The interfaces used in a nonmanaged environment scenario by the application component for obtaining connections are these two:

javax.resource.cci.ConnectionFactory 
javax.resource.cci.Connection
 

The interfaces used in a managed environment scenario by the application server for obtaining connections are the following:

javax.resource.spi.ManagedConnectionFactory 
javax.resource.spi.ManagedConnection
javax.resource.spi.ManagedConnectionMetaData
 

In a nonmanaged two-tier (client/server) environment scenario, the RA directly performs connection handling and related features for an application component for obtaining connections. Hence, it also provides its own implementation of the javax.resource.spi.ConnectionManager interface. This implementation provided by the RA is known as the default connection manager. The RA vendor provides the functionality behind these interfaces. The implementation is normally proprietary/specific to the EIS for which the adapter is provided.

Connection Pooling

In a managed environment, the RA does not provide connection pooling because the application server provides it. But in a nonmanaged environment it is the responsibility of the RA to implement this feature internally. This is normally done by the default connection manager.

Support for Application Server Features

In order to provide callbacks to an application server in a managed environment, the RA, in its implementation of the ManagedConnection interface, provides a mechanism for registering the connection event listener of the application server. In a nonmanaged environment, the RA provides some rudimentary error-logging facilities of its own, in the implementation of the ManagedConnectionFactory and the ManagedConnection interfaces. This is done via the following methods:

javax.resource.spi.ManagedConnectionFactory.setLogWriter() 
javax.resource.spi.ManagedConnectionFactory.getLogWriter()
javax.resource.spi.ManagedConnection.setLogWriter()
javax.resource.spi.ManagedConnection.setLogWriter()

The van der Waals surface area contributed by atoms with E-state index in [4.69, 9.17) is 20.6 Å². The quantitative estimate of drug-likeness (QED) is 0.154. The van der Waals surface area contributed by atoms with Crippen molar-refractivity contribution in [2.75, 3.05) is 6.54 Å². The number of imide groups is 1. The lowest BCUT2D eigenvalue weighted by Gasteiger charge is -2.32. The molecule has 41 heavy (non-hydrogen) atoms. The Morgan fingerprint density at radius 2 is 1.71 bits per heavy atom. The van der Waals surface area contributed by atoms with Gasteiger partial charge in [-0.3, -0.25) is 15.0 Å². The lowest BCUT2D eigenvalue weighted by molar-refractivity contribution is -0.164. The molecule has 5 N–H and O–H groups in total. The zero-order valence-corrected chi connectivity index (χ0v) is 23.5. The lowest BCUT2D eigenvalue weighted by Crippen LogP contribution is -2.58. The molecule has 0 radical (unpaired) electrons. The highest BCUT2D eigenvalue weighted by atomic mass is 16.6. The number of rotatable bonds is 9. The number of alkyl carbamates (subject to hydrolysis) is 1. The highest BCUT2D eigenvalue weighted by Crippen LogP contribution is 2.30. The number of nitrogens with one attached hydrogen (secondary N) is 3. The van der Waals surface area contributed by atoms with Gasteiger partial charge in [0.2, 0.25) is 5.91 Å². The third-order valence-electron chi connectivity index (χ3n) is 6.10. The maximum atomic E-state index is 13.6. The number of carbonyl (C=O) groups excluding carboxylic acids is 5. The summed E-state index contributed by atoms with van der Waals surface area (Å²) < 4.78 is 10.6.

Support for Transaction Management

Support for transaction management will be covered in the section on transaction management contracts.

Support for Security Management

Support for security management will be covered in the section on security management contracts.

Application Server

The application server provides application components, executing within its environment the necessary interface to enterprise resources. This application server interacts with the resource adapter to provide services such as connection pooling, transaction management, error logging, security management, and so on for application components. The vendor of an application server provides the implementation of the interfaces with the resource adapter. Application components residing and executing within an application server are referred to as applications executing in a managed environment.

The application server forms the basis for the managed environment scenario. Hence, all the following contract features relate only to this scenario:

Acquiring Connections

The application server uses the interfaces provided by the RA for acquiring connections (see the previous section on acquiring connections). Because all the functionality related to managing the connection obtained from the RA is the responsibility of the application server, it provides implementation of the javax.resource.spi.ConnectionManager interface. This implementation is used by the RA's javax.resource.cci.ConnectionFactory implementation to delegate a connection request from an application component in a managed environment scenario.

Connection Pooling

In a managed environment, the application server provides connection pooling. This is done by the ConnectionManager implementation.

Support for Application Server Features

Because the responsibility of implementing the connection-acquiring and error-logging functionality lies with the RA, the application server does not provide its own mechanisms. But in order to receive callbacks from the RA, the application server provides implementation of the javax.resource.spi.ConnectionEventListener interface. The listener implementation of this interface is registered with the RA (using the RA's ManagedConnection implementation) thus, enabling the application server to receive event notifications from the RA. The implementation of the ConnectionEventListener also provides mechanisms for local transaction management (which will be covered in the next section).

Application Components

An enterprise application developer can use the Common Client Interfaces in application components to interact with the RA. These application components can be either beans (deployed in application servers) or standalone classes/applications. Depending on how they are used, the application components can be said to be executing in a managed or nonmanaged environment.